Reading a book after seeing its eponymous film or TV version is an interesting experience. You may discover hidden depths in the literary parent or, alternatively, realise that a gifted director has employed alchemy to turn base-metal into gold.
Having fallen in love with the 1980s television adaptation of ‘Brideshead Revisited’ and seen the sumptuous – but less memorable – film, I finally got around to reading Evelyn Waugh’s novel this year.
It struck me that this novel consisted of two parts (possibly because I stopped reading it half-way through!) What had charmed me in the TV series – the Sebastian/Charles bromance, the wistful shots of Oxford, the artful nostalgia – disgusted me in the book. I quickly became bored with the effete, self-indulgent, egocentric young men portrayed by Evelyn Waugh.
However, I recently returned to the book, finished it and enjoyed what I read.
Far from being the insipid narrator of the TV version, Charles Ryder emerges as an unpleasant character; a snob, a man who feels no love or responsibility for his children, a gold-digger and someone who insists on forcing his opinions on others at the most inopportune moments. Although an artist, he lacks sensitivity, except when it relates to his own feelings.
While admitting to his own shortcomings, his honesty fails to captivate the reader – at least, this one. Charles is an intelligent, talented man who – even in his own eyes – never rises above the average. Despite his transgressions, he never completely breaks with the society in which he lives, unlike his friend Sebastian.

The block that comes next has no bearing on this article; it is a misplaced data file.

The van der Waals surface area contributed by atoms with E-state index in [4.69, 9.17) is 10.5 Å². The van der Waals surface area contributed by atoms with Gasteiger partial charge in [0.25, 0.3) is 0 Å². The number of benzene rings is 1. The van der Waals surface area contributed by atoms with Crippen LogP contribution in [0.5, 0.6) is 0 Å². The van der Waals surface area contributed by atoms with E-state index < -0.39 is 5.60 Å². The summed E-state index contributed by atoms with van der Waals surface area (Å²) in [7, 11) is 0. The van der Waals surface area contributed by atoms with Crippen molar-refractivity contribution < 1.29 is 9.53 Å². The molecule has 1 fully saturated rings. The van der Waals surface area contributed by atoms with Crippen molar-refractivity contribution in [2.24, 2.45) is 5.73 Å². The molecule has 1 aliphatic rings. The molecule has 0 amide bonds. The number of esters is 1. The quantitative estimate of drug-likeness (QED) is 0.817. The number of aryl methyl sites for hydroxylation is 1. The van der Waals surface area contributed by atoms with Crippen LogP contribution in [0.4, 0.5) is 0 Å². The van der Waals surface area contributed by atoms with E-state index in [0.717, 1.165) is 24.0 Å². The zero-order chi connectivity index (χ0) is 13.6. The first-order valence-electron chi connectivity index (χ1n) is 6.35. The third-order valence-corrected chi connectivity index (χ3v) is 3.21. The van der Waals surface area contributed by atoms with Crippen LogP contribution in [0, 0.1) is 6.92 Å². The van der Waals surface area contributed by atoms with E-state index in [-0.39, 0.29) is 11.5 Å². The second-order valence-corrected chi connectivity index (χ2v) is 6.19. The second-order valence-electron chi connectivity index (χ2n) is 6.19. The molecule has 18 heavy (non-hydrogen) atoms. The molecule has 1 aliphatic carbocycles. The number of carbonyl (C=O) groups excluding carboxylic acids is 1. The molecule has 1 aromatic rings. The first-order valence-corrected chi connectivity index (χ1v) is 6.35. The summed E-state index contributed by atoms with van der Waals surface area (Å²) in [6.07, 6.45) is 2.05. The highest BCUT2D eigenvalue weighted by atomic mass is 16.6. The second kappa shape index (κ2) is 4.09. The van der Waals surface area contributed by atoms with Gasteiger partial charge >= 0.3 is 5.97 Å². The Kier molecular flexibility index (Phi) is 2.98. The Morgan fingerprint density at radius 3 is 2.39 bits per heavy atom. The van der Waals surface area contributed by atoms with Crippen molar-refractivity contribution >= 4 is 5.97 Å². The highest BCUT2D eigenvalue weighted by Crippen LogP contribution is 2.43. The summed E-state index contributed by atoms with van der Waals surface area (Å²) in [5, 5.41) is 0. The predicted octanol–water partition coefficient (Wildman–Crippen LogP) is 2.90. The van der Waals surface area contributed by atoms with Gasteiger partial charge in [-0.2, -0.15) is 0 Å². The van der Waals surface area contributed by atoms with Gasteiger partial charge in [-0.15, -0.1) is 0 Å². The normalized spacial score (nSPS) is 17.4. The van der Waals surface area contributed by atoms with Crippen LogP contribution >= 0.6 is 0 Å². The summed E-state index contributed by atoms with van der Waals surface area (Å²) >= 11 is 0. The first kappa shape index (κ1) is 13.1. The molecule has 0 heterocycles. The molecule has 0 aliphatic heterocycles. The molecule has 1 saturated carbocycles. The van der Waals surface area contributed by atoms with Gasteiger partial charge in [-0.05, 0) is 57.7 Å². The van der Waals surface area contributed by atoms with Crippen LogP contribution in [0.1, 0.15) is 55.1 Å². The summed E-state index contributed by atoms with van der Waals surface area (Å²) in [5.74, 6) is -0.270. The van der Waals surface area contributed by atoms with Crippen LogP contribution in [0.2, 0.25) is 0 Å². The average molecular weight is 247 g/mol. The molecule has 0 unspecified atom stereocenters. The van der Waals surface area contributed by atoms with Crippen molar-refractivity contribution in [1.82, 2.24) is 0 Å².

In many ways, Sebastian is not so much a character as a comment, an observation. He typifies a kind of exquisite human mayfly whose existence depends on a combination of ephemeral qualities: beauty and charm. With no substance to sustain him, only two options remain: death or decay.
My favourite character is Anthony Blanche. Outrageous and outspoken, he is self-deprecating, spiteful, funny and as indestructible as a cockroach.
In some respects, the book’s themes of marriage and Catholicism are outdated and difficult to grasp from a modern perspective. However, they highlight personal and moral dilemmas which reveal different facets of the characters and define their relationships with each other.
Nostalgia is a recurrent theme in the novel: Sebastian’s desire to revisit his childhood; Charles, haunted by memories of Brideshead, not only witnessing the end of a dynasty, but also the swansong of a class and the great houses in which they lived.
I wonder what elements of our modern lives would fit the phrase Et in Arcadia Ego and evoke such elegiac prose?
Is Brideshead worth revisiting?
A perfect book to read under a tree on a sunny day accompanied by: a glass of Château Peyraguey (Sebastian’s recommendation), strawberries and the chiming of distant bells.
Attributions and Further Information:
Brideshead Revisited by Evelyn Waugh: click here for Amazon
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For more information on Castle Howard, click here